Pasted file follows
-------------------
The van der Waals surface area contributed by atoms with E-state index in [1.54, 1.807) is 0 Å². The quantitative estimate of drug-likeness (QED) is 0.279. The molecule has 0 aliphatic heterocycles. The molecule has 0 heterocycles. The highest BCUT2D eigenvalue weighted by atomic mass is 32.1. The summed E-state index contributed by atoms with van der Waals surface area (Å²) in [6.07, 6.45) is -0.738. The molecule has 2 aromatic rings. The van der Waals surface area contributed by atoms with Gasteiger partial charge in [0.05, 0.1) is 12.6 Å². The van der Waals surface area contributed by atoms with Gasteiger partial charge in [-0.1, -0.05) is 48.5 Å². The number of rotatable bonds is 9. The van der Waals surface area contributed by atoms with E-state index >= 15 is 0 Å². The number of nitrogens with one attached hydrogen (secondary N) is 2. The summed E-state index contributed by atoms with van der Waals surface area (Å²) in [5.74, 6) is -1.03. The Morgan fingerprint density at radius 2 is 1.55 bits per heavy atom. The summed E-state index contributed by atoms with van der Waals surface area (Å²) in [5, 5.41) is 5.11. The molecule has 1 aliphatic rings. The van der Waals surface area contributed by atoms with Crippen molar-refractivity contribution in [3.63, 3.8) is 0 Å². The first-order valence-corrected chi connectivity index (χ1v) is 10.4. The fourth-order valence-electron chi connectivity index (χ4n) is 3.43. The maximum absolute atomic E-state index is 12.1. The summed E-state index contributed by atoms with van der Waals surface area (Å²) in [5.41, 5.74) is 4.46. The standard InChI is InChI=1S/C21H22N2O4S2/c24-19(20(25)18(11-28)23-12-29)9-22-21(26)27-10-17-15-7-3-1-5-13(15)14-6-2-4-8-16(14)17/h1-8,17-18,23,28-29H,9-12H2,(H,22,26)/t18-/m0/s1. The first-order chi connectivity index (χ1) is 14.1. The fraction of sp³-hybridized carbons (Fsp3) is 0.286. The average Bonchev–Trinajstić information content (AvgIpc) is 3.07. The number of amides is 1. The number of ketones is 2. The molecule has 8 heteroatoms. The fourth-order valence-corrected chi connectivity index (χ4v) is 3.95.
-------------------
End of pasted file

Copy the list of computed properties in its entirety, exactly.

The van der Waals surface area contributed by atoms with E-state index in [1.54, 1.807) is 0 Å². The quantitative estimate of drug-likeness (QED) is 0.279. The molecule has 0 aliphatic heterocycles. The molecule has 0 heterocycles. The highest BCUT2D eigenvalue weighted by atomic mass is 32.1. The summed E-state index contributed by atoms with van der Waals surface area (Å²) in [6.07, 6.45) is -0.738. The molecule has 2 aromatic rings. The van der Waals surface area contributed by atoms with Gasteiger partial charge in [0.05, 0.1) is 12.6 Å². The van der Waals surface area contributed by atoms with Gasteiger partial charge in [-0.1, -0.05) is 48.5 Å². The number of rotatable bonds is 9. The van der Waals surface area contributed by atoms with E-state index >= 15 is 0 Å². The number of nitrogens with one attached hydrogen (secondary N) is 2. The summed E-state index contributed by atoms with van der Waals surface area (Å²) in [5.74, 6) is -1.03. The Morgan fingerprint density at radius 2 is 1.55 bits per heavy atom. The summed E-state index contributed by atoms with van der Waals surface area (Å²) in [5, 5.41) is 5.11. The molecule has 1 aliphatic rings. The van der Waals surface area contributed by atoms with Crippen molar-refractivity contribution in [3.63, 3.8) is 0 Å². The first-order valence-corrected chi connectivity index (χ1v) is 10.4. The fourth-order valence-electron chi connectivity index (χ4n) is 3.43. The maximum absolute atomic E-state index is 12.1. The summed E-state index contributed by atoms with van der Waals surface area (Å²) in [5.41, 5.74) is 4.46. The standard InChI is InChI=1S/C21H22N2O4S2/c24-19(20(25)18(11-28)23-12-29)9-22-21(26)27-10-17-15-7-3-1-5-13(15)14-6-2-4-8-16(14)17/h1-8,17-18,23,28-29H,9-12H2,(H,22,26)/t18-/m0/s1. The first-order chi connectivity index (χ1) is 14.1. The fraction of sp³-hybridized carbons (Fsp3) is 0.286. The average Bonchev–Trinajstić information content (AvgIpc) is 3.07. The number of amides is 1. The number of ketones is 2. The molecule has 8 heteroatoms. The fourth-order valence-corrected chi connectivity index (χ4v) is 3.95.